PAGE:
Some propositions are structurally unknowable for certain agents. Let me call them ‘Moorean propositions’. The structural unknowability of Moorean propositions is normally taken to pave the way towards proving a familiar paradox from epistemic logic—the so-called ‘Knowability Paradox’, or ‘Fitch’s Paradox’—which purports to show that if all truths are knowable, then all truths are in fact known. The present paper explores how to translate Moorean statements into a probabilistic language. A successful translation should enable us to derive a version of (...) Fitch’s Paradox in a probabilistic setting. I offer a suitable schematic form for probabilistic Moorean propositions, as well as a concomitant proof of a probabilistic Knowability Paradox. Moreover, I argue that traditional candidates to play the role of probabilistic Moorean propositions will not do. In particular, we can show that violations of the so-called ‘Reflection Principle’ in probability need not yield structurally unknowable propositions. Among other things, this should lead us to question whether violating the Reflection Principle actually amounts to a clear case of epistemic irrationality, as it is often assumed. This result challenges the importance of the principle as a tool to assess both synchronic and diachronic rationality—a topic which is largely independent of Fitch’s Paradox—from a somewhat unexpected source. (shrink)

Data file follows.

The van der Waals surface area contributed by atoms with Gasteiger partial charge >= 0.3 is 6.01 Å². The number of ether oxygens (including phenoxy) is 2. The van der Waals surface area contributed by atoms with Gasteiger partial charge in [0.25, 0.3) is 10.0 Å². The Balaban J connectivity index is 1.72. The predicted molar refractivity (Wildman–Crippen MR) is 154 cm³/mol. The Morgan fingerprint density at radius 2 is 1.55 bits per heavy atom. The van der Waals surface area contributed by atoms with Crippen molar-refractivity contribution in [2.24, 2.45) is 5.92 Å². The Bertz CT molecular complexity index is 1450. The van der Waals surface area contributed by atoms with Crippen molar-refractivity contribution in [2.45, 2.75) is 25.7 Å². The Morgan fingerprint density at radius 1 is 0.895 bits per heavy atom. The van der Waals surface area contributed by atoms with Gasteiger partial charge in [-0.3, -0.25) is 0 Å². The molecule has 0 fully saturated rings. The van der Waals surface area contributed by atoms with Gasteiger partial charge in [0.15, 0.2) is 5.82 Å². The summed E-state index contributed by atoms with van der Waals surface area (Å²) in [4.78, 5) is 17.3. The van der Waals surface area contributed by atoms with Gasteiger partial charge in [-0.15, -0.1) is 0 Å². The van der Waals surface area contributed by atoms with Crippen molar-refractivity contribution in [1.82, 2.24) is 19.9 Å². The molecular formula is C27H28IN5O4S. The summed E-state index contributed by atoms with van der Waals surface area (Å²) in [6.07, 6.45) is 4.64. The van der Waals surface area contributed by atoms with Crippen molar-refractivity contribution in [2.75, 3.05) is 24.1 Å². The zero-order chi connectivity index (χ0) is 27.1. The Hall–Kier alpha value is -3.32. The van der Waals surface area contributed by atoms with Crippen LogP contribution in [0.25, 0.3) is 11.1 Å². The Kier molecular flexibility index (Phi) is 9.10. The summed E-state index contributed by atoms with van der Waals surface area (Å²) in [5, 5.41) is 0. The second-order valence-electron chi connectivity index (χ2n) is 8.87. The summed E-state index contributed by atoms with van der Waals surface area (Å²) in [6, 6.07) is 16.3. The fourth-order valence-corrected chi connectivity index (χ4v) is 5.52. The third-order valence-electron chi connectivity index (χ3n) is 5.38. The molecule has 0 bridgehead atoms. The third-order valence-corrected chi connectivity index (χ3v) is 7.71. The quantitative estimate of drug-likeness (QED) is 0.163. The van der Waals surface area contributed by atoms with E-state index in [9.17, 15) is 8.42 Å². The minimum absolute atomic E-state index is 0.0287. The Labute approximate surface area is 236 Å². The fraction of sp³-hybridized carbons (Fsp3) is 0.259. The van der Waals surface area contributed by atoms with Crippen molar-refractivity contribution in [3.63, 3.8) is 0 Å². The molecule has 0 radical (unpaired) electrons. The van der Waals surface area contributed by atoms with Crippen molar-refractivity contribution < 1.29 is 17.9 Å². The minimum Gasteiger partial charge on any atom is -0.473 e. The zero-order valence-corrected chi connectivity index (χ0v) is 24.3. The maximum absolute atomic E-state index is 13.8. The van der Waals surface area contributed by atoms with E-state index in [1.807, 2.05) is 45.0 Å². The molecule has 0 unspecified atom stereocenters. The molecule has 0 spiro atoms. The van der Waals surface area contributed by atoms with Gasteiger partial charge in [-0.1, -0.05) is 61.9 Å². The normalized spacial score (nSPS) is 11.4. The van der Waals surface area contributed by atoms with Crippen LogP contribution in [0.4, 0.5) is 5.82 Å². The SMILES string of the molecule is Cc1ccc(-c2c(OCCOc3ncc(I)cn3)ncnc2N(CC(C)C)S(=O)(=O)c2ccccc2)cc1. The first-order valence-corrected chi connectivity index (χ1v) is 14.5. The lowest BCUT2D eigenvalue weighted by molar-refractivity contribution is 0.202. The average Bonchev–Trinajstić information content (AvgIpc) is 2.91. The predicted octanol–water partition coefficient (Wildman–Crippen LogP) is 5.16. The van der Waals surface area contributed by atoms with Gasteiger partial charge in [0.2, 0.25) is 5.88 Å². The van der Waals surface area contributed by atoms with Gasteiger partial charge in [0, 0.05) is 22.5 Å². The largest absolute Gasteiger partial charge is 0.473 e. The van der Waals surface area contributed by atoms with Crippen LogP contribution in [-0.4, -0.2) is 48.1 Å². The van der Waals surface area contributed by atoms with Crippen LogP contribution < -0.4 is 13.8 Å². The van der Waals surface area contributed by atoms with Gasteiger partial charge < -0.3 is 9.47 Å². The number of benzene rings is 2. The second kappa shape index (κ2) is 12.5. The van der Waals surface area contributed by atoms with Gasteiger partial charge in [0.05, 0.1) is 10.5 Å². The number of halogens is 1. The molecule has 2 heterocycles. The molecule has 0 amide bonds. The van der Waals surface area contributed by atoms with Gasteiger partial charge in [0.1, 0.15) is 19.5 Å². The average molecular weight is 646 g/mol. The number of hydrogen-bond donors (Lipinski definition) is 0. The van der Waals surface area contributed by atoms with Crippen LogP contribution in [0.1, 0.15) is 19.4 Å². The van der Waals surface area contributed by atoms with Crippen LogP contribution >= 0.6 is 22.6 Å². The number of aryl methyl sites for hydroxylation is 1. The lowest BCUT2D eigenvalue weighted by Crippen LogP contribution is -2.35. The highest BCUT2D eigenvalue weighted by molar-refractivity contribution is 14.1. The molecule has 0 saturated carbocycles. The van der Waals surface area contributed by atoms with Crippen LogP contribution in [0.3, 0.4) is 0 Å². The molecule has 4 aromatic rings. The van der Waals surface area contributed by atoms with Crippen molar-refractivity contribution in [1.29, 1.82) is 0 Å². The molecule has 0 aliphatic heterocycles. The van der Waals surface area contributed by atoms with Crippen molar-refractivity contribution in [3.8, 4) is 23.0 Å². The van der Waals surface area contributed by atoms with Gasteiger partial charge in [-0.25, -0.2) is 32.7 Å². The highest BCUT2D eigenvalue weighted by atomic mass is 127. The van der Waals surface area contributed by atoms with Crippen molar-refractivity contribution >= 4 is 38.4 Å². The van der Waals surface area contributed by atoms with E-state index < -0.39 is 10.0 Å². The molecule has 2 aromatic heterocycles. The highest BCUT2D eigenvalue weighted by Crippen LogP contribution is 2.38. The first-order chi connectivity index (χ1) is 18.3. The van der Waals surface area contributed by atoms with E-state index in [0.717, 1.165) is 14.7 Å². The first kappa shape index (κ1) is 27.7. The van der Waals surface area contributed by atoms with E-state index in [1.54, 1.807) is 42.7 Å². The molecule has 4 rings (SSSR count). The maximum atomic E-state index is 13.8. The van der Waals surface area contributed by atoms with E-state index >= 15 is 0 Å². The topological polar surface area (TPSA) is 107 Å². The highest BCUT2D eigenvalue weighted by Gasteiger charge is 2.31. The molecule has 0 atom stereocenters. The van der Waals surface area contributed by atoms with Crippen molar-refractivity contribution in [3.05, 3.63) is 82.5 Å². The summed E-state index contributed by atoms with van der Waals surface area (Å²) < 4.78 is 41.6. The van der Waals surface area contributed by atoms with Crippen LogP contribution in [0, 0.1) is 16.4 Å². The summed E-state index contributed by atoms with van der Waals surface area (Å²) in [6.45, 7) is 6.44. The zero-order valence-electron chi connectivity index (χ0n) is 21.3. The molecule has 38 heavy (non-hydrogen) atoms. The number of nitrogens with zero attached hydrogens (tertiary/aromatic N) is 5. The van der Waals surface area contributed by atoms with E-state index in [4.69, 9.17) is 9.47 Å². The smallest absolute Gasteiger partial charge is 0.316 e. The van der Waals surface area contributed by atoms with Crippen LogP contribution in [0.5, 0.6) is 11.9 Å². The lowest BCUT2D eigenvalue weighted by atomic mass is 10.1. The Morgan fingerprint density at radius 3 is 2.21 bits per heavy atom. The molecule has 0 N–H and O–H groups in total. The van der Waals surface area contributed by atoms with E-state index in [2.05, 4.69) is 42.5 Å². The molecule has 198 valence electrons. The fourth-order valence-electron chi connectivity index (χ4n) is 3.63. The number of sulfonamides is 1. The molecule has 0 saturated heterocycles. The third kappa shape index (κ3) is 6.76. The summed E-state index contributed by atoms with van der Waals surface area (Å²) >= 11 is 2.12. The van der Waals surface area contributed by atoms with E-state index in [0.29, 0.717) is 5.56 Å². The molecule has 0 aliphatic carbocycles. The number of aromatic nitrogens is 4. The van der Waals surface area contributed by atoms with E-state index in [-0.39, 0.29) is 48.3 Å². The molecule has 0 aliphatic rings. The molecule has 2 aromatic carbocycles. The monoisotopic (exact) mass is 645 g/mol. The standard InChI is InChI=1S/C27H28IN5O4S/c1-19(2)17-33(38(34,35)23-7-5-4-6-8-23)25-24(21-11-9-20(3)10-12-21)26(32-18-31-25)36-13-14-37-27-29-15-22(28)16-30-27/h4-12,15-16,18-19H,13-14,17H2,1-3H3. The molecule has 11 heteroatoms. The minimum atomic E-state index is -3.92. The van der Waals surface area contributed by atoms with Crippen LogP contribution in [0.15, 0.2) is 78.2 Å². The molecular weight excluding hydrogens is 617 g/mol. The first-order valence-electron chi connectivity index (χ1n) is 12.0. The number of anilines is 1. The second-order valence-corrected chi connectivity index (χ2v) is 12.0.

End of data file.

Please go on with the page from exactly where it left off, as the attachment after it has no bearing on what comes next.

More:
In this comprehensive collection of essays, most of which appear for the first time, eminent scholars from many disciplines—philosophy, economics, sociology, political science, demography, theology, history, and social psychology—examine the causes, nature, and consequences of present-day consumption patterns in the United States and throughout the world.
The so-called Evolutionary Debunking Arguments are arguments that appeal to the evolutionary genealogy of our beliefs to undermine their justification. When applied to morality, such arguments are intended to undermine moral realism. In this paper I will discuss Andreas Mogensen’s recent effort to secure moral realism against EDAs. Mogensen attempts to undermine the challenge provided by EDAs in metaethics through the distinction between proximate and ultimate causes in biology. The problem with this move is that the proximate/ultimate distinction is misconceived. (...) If ultimate and proximate causes are properly understood to be complementary, such distinction cannot affect EDAs in metaethics. Therefore, I will argue, Mogensen’s argument fails and moral realism is still in danger. (shrink)